Because of the scope of the protection afforded, persons from other states with heavy debts or large court judgments against them have been known to purchase expensive estates in Florida, a famous example being O.J. Simpson. This strategy has been somewhat impaired by the 2005 Bankruptcy Code amendments.

One event that can drastically affect the value of a homestead is municipal incorporation. If a 160 acre (650,000 m²) non-municipal homestead is on land that is later incorporated into a municipality, the homestead will be grandfathered in and remain protected for the owner and his heirs. However, for any future purchasers of all or part of the property, the protected land will drop to the ½ acre (2,000 m²) allowed within a municipality.

Protection from Creditors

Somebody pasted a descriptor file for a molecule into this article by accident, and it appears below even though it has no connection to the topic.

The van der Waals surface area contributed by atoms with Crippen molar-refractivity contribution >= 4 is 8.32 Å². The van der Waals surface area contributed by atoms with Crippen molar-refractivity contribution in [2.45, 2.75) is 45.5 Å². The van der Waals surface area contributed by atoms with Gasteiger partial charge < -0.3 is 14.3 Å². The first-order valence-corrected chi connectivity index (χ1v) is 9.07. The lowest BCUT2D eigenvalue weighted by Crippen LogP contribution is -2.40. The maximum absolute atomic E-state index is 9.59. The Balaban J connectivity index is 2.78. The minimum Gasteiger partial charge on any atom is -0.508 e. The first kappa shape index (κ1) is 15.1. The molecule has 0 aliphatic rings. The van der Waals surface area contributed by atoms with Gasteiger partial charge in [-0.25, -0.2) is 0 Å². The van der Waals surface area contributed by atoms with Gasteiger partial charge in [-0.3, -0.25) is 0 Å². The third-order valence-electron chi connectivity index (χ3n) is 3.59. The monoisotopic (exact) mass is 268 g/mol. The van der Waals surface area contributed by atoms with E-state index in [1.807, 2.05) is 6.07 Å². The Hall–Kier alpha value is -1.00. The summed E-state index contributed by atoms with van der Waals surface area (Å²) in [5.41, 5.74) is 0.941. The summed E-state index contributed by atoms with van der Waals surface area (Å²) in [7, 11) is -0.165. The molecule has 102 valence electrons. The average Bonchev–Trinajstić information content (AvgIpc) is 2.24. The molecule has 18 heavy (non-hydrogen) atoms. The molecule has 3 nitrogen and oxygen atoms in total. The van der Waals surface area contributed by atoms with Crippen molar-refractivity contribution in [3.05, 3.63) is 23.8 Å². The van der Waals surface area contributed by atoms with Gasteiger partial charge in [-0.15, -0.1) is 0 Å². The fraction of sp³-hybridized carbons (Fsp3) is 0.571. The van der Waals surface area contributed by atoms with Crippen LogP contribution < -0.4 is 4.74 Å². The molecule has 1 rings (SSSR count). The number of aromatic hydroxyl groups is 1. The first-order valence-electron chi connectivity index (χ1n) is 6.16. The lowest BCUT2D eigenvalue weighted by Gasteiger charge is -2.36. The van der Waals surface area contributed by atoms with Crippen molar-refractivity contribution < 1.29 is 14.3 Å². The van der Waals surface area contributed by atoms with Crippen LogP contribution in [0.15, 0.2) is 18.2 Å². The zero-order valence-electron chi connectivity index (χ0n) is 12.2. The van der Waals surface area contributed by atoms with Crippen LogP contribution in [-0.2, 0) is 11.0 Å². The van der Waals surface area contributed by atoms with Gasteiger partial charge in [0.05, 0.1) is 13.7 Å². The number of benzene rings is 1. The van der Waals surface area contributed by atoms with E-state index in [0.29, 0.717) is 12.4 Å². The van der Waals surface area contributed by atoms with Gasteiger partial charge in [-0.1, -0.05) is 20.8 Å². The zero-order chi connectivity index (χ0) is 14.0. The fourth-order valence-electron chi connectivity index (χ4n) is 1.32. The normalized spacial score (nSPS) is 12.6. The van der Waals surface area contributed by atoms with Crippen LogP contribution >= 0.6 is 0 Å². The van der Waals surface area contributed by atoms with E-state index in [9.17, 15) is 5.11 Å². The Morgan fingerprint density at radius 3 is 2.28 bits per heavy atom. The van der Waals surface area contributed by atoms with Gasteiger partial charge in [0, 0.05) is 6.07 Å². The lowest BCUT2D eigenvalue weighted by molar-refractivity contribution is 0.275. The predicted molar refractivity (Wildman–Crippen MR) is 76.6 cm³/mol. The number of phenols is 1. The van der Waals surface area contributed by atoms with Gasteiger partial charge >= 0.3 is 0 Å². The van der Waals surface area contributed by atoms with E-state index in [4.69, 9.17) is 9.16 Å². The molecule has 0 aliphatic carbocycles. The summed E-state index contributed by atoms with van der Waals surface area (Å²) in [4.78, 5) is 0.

The homestead exemption offers virtually absolute protection from forced sale to meet the demands of creditors, except under three special circumstances listed below.

One unique feature of Florida's homestead exemption is that it attaches to proceeds from the sale of a home, if the homeowner intends to use those proceeds to establish a new Florida homestead within a reasonable time. Therefore, if the owner of a $1,000,000 home sells that home and puts the money in a bank account, that money is still protected by the homestead exemption, so long as the homeowner has a bona fide intent to use it to purchase another home in Florida entitled to the exemption within a reasonable period of time. This protection is lost if the funds are commingled with other funds not designated for such a purchase. Also, the protection only extends to the amount the owner intends to invest in a new homestead - if the owner of a $1,000,000 home sells that home, and makes clear his intent to purchase a $750,000 home, the remaining $250,000 will lose its protection.